But physical pain is something that some people crave. “High heels are pleasure with pain,” says the fashion designer Christian Louboutin. Maybe Christian, but you’re a bloke and don’t wear them. And women know a thing or two about pain. Is there anything more painful than childbirth?
Meanwhile your songs might also verge onto the, shall we say, Marquis de Sade, territory. “It is always by way of pain one arrives at pleasure,” he quips, mischievously. So let’s have a couple of songs that combine a bit of fashion and pleasure of the painful kind. First up, The Cramps, and where there is pain, there is also relish:
And with it, this jaunty little number by that obscure band fronted by Freddie Mercury:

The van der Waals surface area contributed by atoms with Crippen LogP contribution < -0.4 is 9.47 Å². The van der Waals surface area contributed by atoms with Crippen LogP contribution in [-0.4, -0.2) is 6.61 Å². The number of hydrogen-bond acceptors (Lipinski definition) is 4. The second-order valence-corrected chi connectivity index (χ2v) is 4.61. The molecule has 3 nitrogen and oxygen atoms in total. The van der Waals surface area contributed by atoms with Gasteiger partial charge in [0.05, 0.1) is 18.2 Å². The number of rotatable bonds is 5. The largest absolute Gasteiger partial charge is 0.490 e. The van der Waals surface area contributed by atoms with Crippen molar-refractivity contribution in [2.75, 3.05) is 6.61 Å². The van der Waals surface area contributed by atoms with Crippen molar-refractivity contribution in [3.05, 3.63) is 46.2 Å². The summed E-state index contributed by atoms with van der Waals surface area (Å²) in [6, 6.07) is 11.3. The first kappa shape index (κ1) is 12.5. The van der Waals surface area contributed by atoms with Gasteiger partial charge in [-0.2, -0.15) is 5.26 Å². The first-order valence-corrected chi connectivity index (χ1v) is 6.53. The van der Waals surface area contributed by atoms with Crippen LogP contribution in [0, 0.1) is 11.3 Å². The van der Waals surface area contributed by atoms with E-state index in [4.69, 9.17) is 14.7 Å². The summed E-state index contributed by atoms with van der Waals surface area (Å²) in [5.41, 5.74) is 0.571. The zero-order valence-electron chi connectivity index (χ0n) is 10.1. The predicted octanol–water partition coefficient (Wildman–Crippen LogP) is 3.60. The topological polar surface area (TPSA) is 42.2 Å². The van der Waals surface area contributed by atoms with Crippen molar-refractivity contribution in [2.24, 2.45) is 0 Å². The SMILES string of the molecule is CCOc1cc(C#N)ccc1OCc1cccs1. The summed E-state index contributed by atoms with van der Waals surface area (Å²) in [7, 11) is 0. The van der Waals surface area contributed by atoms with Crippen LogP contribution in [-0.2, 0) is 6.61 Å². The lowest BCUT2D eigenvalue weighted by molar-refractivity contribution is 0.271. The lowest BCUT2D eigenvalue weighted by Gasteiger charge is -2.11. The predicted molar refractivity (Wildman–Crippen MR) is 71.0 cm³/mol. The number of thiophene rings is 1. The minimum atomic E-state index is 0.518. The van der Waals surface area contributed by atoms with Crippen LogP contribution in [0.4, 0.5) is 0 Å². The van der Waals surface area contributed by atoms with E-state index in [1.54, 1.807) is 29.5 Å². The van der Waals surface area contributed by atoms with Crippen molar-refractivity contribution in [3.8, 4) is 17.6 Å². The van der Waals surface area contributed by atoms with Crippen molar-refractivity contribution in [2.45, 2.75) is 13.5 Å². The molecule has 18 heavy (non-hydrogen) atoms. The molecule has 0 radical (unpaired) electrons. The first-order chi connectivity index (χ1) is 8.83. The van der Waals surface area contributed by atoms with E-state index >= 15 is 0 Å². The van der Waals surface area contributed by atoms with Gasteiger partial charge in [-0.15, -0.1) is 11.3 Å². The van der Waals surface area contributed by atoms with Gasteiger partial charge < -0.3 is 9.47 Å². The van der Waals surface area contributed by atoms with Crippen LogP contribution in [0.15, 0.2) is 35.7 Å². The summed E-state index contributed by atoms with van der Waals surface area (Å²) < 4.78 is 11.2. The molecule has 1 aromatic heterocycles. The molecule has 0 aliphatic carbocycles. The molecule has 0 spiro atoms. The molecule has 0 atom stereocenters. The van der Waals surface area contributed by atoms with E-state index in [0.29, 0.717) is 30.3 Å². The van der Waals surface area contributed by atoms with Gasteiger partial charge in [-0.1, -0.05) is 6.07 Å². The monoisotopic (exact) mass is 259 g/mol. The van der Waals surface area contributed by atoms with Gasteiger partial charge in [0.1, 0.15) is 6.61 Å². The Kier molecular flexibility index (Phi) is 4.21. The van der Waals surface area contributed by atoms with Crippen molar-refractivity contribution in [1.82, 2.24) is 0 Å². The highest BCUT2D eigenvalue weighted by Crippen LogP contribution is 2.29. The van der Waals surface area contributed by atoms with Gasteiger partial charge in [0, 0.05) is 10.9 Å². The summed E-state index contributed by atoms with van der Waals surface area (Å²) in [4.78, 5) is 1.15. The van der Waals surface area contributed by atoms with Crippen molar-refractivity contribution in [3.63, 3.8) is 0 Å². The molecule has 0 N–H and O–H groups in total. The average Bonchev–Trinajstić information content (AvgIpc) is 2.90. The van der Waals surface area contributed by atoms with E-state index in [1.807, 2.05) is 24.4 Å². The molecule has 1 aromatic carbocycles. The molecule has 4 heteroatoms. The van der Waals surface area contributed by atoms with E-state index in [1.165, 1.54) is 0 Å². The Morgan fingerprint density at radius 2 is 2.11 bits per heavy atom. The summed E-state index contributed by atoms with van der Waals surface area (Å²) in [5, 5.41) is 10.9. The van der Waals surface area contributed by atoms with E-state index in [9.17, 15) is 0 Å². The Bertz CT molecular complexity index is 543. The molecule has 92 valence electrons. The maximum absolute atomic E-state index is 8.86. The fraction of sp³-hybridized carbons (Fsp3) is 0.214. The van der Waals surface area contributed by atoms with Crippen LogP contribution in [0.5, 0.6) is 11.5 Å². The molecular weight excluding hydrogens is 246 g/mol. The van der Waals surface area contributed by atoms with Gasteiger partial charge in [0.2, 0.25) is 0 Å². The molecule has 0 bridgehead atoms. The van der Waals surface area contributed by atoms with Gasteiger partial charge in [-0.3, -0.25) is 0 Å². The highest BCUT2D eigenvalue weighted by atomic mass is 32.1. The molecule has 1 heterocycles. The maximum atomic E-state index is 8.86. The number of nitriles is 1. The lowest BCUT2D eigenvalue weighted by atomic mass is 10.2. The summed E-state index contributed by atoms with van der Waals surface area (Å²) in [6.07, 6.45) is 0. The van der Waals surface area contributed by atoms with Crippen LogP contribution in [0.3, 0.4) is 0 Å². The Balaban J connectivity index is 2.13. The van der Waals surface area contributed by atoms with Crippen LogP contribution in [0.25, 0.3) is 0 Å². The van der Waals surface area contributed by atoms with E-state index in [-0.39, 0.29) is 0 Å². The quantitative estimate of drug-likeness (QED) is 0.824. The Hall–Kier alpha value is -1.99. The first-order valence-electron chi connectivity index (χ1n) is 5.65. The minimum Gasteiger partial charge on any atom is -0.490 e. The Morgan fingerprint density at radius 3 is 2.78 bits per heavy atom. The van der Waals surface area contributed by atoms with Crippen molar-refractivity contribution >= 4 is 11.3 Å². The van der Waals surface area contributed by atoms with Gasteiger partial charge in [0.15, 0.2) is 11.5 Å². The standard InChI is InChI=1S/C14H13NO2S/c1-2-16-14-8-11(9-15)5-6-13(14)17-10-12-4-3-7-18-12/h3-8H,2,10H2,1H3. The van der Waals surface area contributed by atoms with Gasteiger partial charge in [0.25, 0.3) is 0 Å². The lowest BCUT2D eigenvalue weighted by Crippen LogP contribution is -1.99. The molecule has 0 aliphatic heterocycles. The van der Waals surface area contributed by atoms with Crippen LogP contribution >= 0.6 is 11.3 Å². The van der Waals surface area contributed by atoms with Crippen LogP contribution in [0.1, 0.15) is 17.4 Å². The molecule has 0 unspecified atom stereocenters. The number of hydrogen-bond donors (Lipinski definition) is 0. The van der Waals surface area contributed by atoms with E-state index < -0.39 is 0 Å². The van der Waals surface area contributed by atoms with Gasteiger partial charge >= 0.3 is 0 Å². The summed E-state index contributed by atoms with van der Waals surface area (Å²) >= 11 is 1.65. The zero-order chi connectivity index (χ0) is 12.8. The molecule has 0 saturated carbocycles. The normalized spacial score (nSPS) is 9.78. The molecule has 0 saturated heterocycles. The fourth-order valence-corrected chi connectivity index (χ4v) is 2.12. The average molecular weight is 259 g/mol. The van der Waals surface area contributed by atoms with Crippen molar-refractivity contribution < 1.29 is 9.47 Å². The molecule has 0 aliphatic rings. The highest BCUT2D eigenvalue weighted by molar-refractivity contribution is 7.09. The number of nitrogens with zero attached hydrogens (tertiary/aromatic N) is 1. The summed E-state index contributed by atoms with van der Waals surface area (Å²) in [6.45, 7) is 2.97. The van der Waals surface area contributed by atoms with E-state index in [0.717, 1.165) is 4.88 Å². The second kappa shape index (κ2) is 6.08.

Feel the burn? Well indeed. Physical pain can also have benefits, according those of the athletic persuasion, and most of us do know the pleasure when muscles are stretched a little. But some take it much further. Arnold Schwarzenegger is not exactly shy when it comes to explaining why: “The last three or four reps is what makes the muscle grow. This area of pain divides the champion from someone else who is not a champion. That's what most people lack, having the guts to go on and just say they'll go through the pain no matter what happens.” Whatever you like Arnie. And he even takes it further in that early film in which he, er, stood out, Pumping Iron (1977):